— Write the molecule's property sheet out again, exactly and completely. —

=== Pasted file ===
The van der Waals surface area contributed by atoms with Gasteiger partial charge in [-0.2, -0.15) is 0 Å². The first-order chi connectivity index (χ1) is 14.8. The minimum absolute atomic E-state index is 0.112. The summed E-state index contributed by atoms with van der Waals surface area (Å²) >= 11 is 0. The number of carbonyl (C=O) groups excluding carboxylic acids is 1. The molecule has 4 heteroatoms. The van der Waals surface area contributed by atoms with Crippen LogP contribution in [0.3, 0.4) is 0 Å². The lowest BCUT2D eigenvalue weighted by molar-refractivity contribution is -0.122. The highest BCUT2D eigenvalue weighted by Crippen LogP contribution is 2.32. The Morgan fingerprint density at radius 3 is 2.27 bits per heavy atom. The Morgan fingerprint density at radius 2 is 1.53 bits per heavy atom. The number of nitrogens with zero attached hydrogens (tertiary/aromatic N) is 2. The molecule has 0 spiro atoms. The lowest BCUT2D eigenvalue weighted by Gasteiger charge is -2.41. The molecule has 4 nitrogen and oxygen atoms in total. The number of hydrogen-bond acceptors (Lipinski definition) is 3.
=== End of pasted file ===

The van der Waals surface area contributed by atoms with Gasteiger partial charge in [-0.2, -0.15) is 0 Å². The first-order chi connectivity index (χ1) is 14.8. The minimum absolute atomic E-state index is 0.112. The summed E-state index contributed by atoms with van der Waals surface area (Å²) >= 11 is 0. The number of carbonyl (C=O) groups excluding carboxylic acids is 1. The molecule has 4 heteroatoms. The van der Waals surface area contributed by atoms with Crippen LogP contribution in [0.3, 0.4) is 0 Å². The lowest BCUT2D eigenvalue weighted by molar-refractivity contribution is -0.122. The highest BCUT2D eigenvalue weighted by Crippen LogP contribution is 2.32. The Morgan fingerprint density at radius 3 is 2.27 bits per heavy atom. The Morgan fingerprint density at radius 2 is 1.53 bits per heavy atom. The number of nitrogens with zero attached hydrogens (tertiary/aromatic N) is 2. The molecule has 0 spiro atoms. The lowest BCUT2D eigenvalue weighted by Gasteiger charge is -2.41. The molecule has 4 nitrogen and oxygen atoms in total. The number of hydrogen-bond acceptors (Lipinski definition) is 3.